If an institution of higher learning cannot even commit to graduating students with the responsibility of doing good in their communities, who can?

Well, the graduates can. As Andria -- who hasn't even graduated yet -- and Anthony -- who has just begun doing what he will do in the world -- have shown, using a college education for doing good is not a lost concept. Not lost on some of our best students, anyway.



  1. I find myself in interview after interview. Thinking about the positions I am seeking and what they will accomplish. Lining pockets as you say, at the expense of a wink, a hand shake with no real "good" involved. I have turned down several positions over the last two years because pushing drugs, contributing to horrible senior health care and slaving away for a 1 percenter hardly seems like I am making a mark in this world. Why the drive for something more? A Bob Harvey Song (long-time Kansas City musician)"Carry You Across" struck me over the years. I used to go hear the band play while I studied journalism with the professor who tagged me CWeb and a cross between a hockey player and a model. The key lyrics in the song are:"I was born to make a difference in someone else's life". I truly believe making a difference in someone else's life also tranforms your own. These students, like myself, were transformed through teacher's such as you and Youngblood. You give us the tools to see things not just objectively but meaningfully. It means something to those of us who have stood in your path and allowed ourselves to learn. Kudos to these students for ceasing opportunity and for having the gumption to follow-through.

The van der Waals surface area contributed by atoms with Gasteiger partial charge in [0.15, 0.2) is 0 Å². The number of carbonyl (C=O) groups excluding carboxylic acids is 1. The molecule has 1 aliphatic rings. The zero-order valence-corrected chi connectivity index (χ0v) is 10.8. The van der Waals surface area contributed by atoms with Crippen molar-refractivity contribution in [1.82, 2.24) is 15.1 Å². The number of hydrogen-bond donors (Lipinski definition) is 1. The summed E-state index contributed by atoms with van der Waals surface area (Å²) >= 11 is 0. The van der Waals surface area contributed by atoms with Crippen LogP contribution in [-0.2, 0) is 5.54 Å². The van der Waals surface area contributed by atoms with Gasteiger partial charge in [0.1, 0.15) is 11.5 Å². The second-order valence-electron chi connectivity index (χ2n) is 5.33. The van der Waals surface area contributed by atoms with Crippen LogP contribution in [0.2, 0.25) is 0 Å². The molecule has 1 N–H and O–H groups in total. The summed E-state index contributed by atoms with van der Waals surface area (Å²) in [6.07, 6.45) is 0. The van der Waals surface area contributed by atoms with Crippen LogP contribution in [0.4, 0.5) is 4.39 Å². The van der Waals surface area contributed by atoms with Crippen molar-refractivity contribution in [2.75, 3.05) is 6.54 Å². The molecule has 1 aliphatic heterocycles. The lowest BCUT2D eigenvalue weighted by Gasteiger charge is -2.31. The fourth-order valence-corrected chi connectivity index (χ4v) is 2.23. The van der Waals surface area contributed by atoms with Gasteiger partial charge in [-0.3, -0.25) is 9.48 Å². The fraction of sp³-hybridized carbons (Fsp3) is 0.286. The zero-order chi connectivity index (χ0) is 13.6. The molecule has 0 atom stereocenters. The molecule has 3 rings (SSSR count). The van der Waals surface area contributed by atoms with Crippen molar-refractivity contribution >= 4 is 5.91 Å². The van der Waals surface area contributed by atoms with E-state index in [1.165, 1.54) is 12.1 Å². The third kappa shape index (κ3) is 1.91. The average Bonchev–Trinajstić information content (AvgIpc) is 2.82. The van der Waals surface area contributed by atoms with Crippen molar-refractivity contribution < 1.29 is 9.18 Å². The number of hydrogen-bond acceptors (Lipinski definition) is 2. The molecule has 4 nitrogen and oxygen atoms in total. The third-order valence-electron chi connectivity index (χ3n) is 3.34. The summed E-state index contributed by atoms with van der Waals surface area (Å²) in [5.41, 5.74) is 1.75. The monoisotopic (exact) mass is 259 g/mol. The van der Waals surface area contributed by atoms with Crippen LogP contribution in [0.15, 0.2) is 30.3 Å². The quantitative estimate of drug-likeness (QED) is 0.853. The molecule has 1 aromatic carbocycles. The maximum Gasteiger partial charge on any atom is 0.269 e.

2. It makes me very proud to be a graduate (of Mr. Lofflin's...not necessarily of Park) reading this story. The concept of “doing good in the world” is what sent me away from the high-profile job at Dodgers Stadium and into higher education four and a half years ago. For some reason, ensuring a Dodger dog came out at the right time to whichever celebrity was in the house at the time didn’t seem that important to me anymore. I’m not saying I’m “changing the world one degree at a time” but I sure am trying to help students earn those degrees through scholarship and grant funding. Well done to my fellow grads—and future grads! :)

  3. Thanks, Professor Lofflin, for this excellent piece. I am comfortable with the fact that you are uncomfortable about peace journalism. It is quite a leap, after all. You are correct in saying that peace journalists like Andi "don't sweat the principles". As I have written, debating these principles is healthy. However, let's not allow that debate to slow us as we strive to give our communities a chance at peace and development. --Steven Youngblood

  4. You shouldn't lose sight of the fact, either, that it's in large part because of your teachings that graduates like these two, and me, are trying to to good things and give voice to the voiceless.

  5. Oh, and thanks for bleeping stealing my "Am I Doing Enough" column idea from '06. :)

  6. This is a nice peace of writing, you are always so thoughtful Lofflin. When I was taking Peace Journalism I felt like I was fighting years of bad thinking and taking words for granted. I agree you have to report things the way they are said, but slant should be avoided if possible; even though we all argued in Ethics that it can't be avoided completely since we're all human and have opinions no matter how much we try and keep them to ourselves. Since Peace Journalism class I never read stories the same way, just like I can't watch the news since I've made television packages and know how edited and scripted they can be. All my journalism classes at Park taught me to be ever mindful of the world around me, and never to take information for granted. It's rare for me to find a source I trust completely, haha. I miss everyone, and I'm very proud of Andi.

    -Tiffany A. Miller

  7. I remember you in ethics. Round about the second week, I thought, 'who IS this woman?' She's taking notes! She doesn't speak until she has something to say. And when she speaks, you better listen, Lofflin, because she's gonna stay after it until you get it.

    Sorry to Kevin for stealing, but you know, columns or bases, it's all in the game. You guys all make me feel good tonight. I guess this last 25 years HAS gone for something.

  8. Good writers steal from other not-as-good writers, I guess. I'm good with it.